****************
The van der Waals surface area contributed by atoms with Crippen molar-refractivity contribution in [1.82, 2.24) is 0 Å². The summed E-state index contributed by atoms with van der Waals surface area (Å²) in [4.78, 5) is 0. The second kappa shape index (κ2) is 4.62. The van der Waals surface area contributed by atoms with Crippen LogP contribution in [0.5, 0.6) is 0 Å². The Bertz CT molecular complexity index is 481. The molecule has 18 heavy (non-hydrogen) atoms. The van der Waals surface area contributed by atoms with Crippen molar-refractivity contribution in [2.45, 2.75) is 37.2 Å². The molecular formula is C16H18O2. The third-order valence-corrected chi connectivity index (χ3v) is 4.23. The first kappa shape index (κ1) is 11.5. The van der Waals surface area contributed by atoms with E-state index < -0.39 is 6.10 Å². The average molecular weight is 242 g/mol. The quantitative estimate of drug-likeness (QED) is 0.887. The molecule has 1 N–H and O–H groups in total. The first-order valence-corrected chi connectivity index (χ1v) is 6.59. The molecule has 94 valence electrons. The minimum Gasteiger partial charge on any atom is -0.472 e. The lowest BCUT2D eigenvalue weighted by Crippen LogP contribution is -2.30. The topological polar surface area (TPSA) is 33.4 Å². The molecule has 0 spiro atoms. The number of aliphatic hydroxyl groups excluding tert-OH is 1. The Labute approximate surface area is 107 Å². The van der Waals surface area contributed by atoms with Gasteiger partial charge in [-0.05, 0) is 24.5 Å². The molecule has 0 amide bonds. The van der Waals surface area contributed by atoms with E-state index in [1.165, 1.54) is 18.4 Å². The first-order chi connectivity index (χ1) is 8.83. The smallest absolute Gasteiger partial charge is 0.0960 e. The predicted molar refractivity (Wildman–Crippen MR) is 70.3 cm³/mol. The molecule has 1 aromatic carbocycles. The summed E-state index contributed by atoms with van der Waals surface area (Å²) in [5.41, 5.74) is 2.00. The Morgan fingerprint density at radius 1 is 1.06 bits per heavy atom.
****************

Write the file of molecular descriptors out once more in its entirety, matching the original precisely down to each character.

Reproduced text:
The van der Waals surface area contributed by atoms with Crippen molar-refractivity contribution in [1.82, 2.24) is 0 Å². The summed E-state index contributed by atoms with van der Waals surface area (Å²) in [4.78, 5) is 0. The second kappa shape index (κ2) is 4.62. The van der Waals surface area contributed by atoms with Crippen LogP contribution in [0.5, 0.6) is 0 Å². The Bertz CT molecular complexity index is 481. The molecule has 18 heavy (non-hydrogen) atoms. The van der Waals surface area contributed by atoms with Crippen molar-refractivity contribution in [2.45, 2.75) is 37.2 Å². The molecular formula is C16H18O2. The third-order valence-corrected chi connectivity index (χ3v) is 4.23. The first kappa shape index (κ1) is 11.5. The van der Waals surface area contributed by atoms with E-state index < -0.39 is 6.10 Å². The average molecular weight is 242 g/mol. The quantitative estimate of drug-likeness (QED) is 0.887. The molecule has 1 N–H and O–H groups in total. The first-order valence-corrected chi connectivity index (χ1v) is 6.59. The molecule has 94 valence electrons. The minimum Gasteiger partial charge on any atom is -0.472 e. The lowest BCUT2D eigenvalue weighted by Crippen LogP contribution is -2.30. The topological polar surface area (TPSA) is 33.4 Å². The molecule has 0 spiro atoms. The number of aliphatic hydroxyl groups excluding tert-OH is 1. The Labute approximate surface area is 107 Å². The van der Waals surface area contributed by atoms with Gasteiger partial charge in [-0.05, 0) is 24.5 Å². The molecule has 0 amide bonds. The van der Waals surface area contributed by atoms with E-state index in [1.165, 1.54) is 18.4 Å². The first-order chi connectivity index (χ1) is 8.83. The smallest absolute Gasteiger partial charge is 0.0960 e. The predicted molar refractivity (Wildman–Crippen MR) is 70.3 cm³/mol. The molecule has 1 aromatic carbocycles. The summed E-state index contributed by atoms with van der Waals surface area (Å²) in [5.41, 5.74) is 2.00. The Morgan fingerprint density at radius 1 is 1.06 bits per heavy atom.